There is a lot that goes into implementing a price increase to your customer base. Operations, sales, accounting and many others need to coordinate what will happen and when. Customer service needs to brace for an influx of customer calls by adding additional staffing, some of whom may be temps or support staff within the office. Unfortunately, some leaders simply settle on a vague directive to the team that they should try to keep as much of the P.I. as possible. They leave the details of what will be said and done to the person taking the call. It has been my
A few years ago I had a prospective customer tell me that they did not need the services that Tooty provides because they had the best customer service he had ever witnessed. He added in that the customer service department was well-run, sales were up and their customer satisfaction scores were all above average. The conversation reminded me of a scene from the movie Elf where Will Ferrell burst into a coffee shop shouting congratulations because he saw a sign outside that stated, “World’s Best Cup of Coffee”. He took the sign at face value and thought the claim was true.
One of the benefits of my side-by-side coaching with customer service representatives is that I not only get to hear customers share their concerns about their garbage service, but I get to find out whether or not the company has a working process for investigating and solving repeat service issues. The conversation below is based on an actual customer conversation. It is a perfect case study for us to use to talk about the importance of developing your team’s investigative skills to improve customer service. Service issues can’t be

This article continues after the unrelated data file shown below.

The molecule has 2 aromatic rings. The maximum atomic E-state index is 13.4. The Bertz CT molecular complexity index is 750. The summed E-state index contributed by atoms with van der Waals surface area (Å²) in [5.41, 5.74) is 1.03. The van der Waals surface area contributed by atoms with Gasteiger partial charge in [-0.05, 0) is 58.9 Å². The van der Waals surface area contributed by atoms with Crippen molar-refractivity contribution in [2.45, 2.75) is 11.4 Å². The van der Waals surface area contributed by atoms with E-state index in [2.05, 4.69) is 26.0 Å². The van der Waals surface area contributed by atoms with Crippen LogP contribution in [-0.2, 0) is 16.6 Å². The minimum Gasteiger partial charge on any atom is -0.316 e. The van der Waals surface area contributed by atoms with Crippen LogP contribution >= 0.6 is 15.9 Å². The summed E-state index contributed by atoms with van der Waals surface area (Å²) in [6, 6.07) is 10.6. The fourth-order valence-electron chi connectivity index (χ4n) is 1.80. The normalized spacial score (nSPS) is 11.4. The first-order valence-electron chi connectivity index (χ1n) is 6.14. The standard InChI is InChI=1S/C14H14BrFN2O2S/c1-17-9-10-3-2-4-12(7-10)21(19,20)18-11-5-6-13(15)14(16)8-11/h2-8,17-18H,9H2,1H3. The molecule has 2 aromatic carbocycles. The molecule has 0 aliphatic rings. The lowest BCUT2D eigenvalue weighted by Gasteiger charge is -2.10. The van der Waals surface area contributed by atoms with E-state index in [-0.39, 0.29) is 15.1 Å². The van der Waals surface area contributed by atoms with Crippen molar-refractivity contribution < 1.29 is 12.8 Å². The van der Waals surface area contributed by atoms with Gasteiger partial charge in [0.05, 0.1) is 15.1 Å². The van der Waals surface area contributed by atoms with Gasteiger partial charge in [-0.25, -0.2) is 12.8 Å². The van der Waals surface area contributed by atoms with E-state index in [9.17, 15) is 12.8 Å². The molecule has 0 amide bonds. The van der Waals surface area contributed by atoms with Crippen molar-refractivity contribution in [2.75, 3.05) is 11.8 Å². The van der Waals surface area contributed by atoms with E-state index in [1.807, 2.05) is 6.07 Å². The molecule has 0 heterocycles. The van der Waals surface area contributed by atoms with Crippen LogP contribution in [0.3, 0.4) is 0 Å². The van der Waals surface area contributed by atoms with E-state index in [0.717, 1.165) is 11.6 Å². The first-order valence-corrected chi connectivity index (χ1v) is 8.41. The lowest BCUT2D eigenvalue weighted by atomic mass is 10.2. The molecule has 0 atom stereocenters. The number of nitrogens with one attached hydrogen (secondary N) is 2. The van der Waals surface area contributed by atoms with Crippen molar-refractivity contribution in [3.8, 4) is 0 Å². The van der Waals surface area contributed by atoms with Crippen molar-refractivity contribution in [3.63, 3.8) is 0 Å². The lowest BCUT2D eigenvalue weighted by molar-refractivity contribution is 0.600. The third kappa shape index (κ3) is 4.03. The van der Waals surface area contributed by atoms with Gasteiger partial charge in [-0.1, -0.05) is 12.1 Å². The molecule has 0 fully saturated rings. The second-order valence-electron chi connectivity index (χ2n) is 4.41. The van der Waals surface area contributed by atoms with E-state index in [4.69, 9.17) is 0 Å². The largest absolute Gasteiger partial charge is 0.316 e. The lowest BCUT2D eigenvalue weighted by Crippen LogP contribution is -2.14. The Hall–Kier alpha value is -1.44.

Five year old Hunter asked me why he couldn’t burp out loud in Chick-fil-A. I tried to keep from laughing as I told him it wasn’t polite. I didn’t know if a 5 year old knew the meaning of polite and I really wanted to make sure he understood that burping out loud was not a good habit for a 5 year old to develop. So I asked him if he knew what it meant if I said he was not polite. He explained to me from his kindergarten perspective that not being polite was the same as not being nice. He understood. In recent training with some millennial CSRs I overheard them using some words in ways